Jack of all trades, master of none" is perhaps the more pejorative way of describing what used to be termed a Renaissance man. During the height of the Renaissance it was considered an individual's highest aim to be that particular person who had talents and knowledge is diverse set of areas. Such people were called "well-rounded," and they were highly revered as people who had mastered disciplines involving their minds, their bodies, and their societies. Today, we still esteem well-rounded individuals. Youths, in particular, are encouraged to earn high grades, participate in extra-curricular activities, volunteer, and hold a job; and they are rewarded with many opportunities for success.
Those who desire to continue their well-rounded development might commit to pursuing an Associate's Degree in general studies. While many deem such an academic path as direly non-committal, true Renaissance men and women know that as more and more others narrow themselves into highly specified disciplines, well-rounded general studies students possess a wide range of qualities that many others lack.
The truth is that many career fields require an individual to have a multitude of different skills and areas of knowledge, so often today employers are choosing general studies students over someone who may have specifically majored in that field's discipline. The reasoning is that general studies students are open-minded and trained to have a broad skillset that recommends them as critical thinkers, strong communicators, and problem solvers. If you were an employer, wouldn't you want to have such people on your team? If someone has majored in a particular industry's degree, they might have the knowledge needed but might not have the ability to actually produce anything with that knowledge.
One of the best and most common reasons for students to pursue an Associate's Degree in general studies is that they want to set themselves up for the opportunity for success in a variety of fields. A general studies degree is the best path for providing a multidisciplinary education. To remain truly general, a degree course path in general studies often includes as balanced and well-rounded an education as possible, including nearly equal amounts of coursework from each academic discipline. This includes the arts and humanities, sciences, social studies, behavioral sciences, and mathematics. If a student happens to have particular career goals in mind, then it is common that they will select electives to reflect these strengths and preferences.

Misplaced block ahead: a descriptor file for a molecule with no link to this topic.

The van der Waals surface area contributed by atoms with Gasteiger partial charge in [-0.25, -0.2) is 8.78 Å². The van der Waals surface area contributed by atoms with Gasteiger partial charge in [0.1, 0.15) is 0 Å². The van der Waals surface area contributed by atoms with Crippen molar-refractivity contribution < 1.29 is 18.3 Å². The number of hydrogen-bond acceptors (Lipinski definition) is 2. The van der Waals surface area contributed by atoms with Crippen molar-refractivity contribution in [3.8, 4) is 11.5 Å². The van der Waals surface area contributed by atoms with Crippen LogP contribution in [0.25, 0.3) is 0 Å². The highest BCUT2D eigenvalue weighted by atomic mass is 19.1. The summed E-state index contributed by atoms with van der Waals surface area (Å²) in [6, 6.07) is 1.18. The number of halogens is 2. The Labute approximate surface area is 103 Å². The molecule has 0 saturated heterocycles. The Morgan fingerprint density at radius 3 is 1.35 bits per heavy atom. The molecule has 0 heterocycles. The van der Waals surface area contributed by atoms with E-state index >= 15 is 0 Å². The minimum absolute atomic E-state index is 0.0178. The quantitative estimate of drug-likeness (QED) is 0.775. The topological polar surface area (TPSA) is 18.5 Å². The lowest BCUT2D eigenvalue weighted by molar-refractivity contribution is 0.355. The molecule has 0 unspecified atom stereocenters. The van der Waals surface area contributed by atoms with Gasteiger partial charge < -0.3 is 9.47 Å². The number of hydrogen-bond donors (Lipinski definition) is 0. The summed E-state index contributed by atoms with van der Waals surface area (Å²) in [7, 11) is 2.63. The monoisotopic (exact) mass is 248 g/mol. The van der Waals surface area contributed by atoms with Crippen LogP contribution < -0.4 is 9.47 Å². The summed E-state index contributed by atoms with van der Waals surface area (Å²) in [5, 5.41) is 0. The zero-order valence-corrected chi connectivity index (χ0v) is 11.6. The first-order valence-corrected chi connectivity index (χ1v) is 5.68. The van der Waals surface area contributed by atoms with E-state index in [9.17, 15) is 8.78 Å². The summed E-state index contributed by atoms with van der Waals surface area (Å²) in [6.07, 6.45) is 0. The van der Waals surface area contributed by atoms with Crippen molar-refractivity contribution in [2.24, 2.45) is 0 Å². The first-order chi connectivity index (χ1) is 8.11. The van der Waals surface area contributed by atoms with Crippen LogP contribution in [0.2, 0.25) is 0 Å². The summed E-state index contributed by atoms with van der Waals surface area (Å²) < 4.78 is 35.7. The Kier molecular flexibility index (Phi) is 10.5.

It is possible for those pursuing an Associate's Degree in general studies to narrow their fields of focus toward specific career goals. Selecting electives and taking more specific classes enables students to still obtain a multidisciplinary education, but have a more targeted area of application for it. Since general studies degrees are by definition general, students with this background are equipped for employment in nearly any field. Those with the unique skillset of a general studies degree are particularly in demand for lower-level management positions with the opportunity to grow into more advanced positions, teaching, sales, design, social work, and a host of other fields that require an individual to be a strong, knowledgeable communicator.
So becoming a jack of all trades sounds like a pretty good idea to more and more students. You can join them when you earn your Associates Degree in general studies. Working towards becoming a well-rounded individual means that you are becoming a more powerful person who is equipped with the skills of communication, problem solving. Plus, your diverse knowledge base allows you to tackle situations that many others would be direly unprepared for. So now is the time to work towards these essential skills and discover that there is an entire marketplace that eagerly demands the talents you are about to pursue.
One of the biggest advantages of declaring a general studies degree is you’ll have the opportunity to take a vast variety of courses. Most of the time those who don’t know what they want to do start taking general studies or general education courses so they can try out new areas. Below are just some of the areas you’ll cover in your curriculum. One recommendation would be if you do start taking your Associates degree and find out you really like a particular subject make sure you can change up your programs for the next semester to focus more on that subject.
- English Composition I-II
- Computer Programming
- Social Studies
- Natural Sciences
-US History, Government and World Civilizations
When you finally complete your Associates degree in general studies you’ll possess a great deal of knowledge in a lot of different subjects. You’ll be able to understand and be able to do the following:
- Display critical thinking skills
- Understand public speaking and be able to give speeches in public
- Demonstrate basic writing and mathematical skills
- Use your knowledge across multiple subjects
- Be able to review, analyze or synthesize information quickly
- Master academic disciplines on many subject matters
- Demonstrate critical thinking skills
Undecided Major – As mention one of the reason most enroll in a school that offers general studies as a degree is perhaps they are unsure about what career direction they want to pursue. By taking so many different miscellaneous courses it gives the student a chance to try new things. If you find a particular subject you like then you could decide to further your education with another degree that is more focused on a subject matter. Before you enroll it is often a good idea to see what other degree programs the school offers. This will give you the best chance to transfer credits form your Associates degree into perhaps a Bachelor’s degree. If you stay with the same school they should be able to transfer the credits over without any issues.